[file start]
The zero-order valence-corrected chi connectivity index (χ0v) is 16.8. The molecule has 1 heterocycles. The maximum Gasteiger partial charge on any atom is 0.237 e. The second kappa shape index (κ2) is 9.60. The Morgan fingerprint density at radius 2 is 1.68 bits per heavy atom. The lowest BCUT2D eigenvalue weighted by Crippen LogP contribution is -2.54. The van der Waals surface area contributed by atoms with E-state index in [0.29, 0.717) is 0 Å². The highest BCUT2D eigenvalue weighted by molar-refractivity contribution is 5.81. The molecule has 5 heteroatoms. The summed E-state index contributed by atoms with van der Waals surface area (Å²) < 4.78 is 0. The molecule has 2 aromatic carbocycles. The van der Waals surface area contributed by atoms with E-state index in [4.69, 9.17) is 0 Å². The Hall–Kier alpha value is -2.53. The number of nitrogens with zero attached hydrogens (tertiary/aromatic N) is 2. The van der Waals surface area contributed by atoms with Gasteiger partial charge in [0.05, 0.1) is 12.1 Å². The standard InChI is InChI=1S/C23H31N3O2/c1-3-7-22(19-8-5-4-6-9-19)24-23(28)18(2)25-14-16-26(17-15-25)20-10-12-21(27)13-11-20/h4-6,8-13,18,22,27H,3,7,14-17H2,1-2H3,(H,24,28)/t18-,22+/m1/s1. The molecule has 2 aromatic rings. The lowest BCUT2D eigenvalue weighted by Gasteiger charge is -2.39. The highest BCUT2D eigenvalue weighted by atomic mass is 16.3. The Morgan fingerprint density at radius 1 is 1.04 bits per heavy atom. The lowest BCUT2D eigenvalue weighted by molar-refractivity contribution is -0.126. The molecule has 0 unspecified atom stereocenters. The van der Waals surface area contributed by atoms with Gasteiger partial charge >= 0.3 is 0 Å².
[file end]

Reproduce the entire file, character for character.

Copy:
The zero-order valence-corrected chi connectivity index (χ0v) is 16.8. The molecule has 1 heterocycles. The maximum Gasteiger partial charge on any atom is 0.237 e. The second kappa shape index (κ2) is 9.60. The Morgan fingerprint density at radius 2 is 1.68 bits per heavy atom. The lowest BCUT2D eigenvalue weighted by Crippen LogP contribution is -2.54. The van der Waals surface area contributed by atoms with E-state index in [0.29, 0.717) is 0 Å². The highest BCUT2D eigenvalue weighted by molar-refractivity contribution is 5.81. The molecule has 5 heteroatoms. The summed E-state index contributed by atoms with van der Waals surface area (Å²) < 4.78 is 0. The molecule has 2 aromatic carbocycles. The van der Waals surface area contributed by atoms with E-state index in [4.69, 9.17) is 0 Å². The Hall–Kier alpha value is -2.53. The number of nitrogens with zero attached hydrogens (tertiary/aromatic N) is 2. The van der Waals surface area contributed by atoms with Gasteiger partial charge in [0.05, 0.1) is 12.1 Å². The standard InChI is InChI=1S/C23H31N3O2/c1-3-7-22(19-8-5-4-6-9-19)24-23(28)18(2)25-14-16-26(17-15-25)20-10-12-21(27)13-11-20/h4-6,8-13,18,22,27H,3,7,14-17H2,1-2H3,(H,24,28)/t18-,22+/m1/s1. The molecule has 2 aromatic rings. The lowest BCUT2D eigenvalue weighted by Gasteiger charge is -2.39. The highest BCUT2D eigenvalue weighted by atomic mass is 16.3. The Morgan fingerprint density at radius 1 is 1.04 bits per heavy atom. The lowest BCUT2D eigenvalue weighted by molar-refractivity contribution is -0.126. The molecule has 0 unspecified atom stereocenters. The van der Waals surface area contributed by atoms with Gasteiger partial charge >= 0.3 is 0 Å².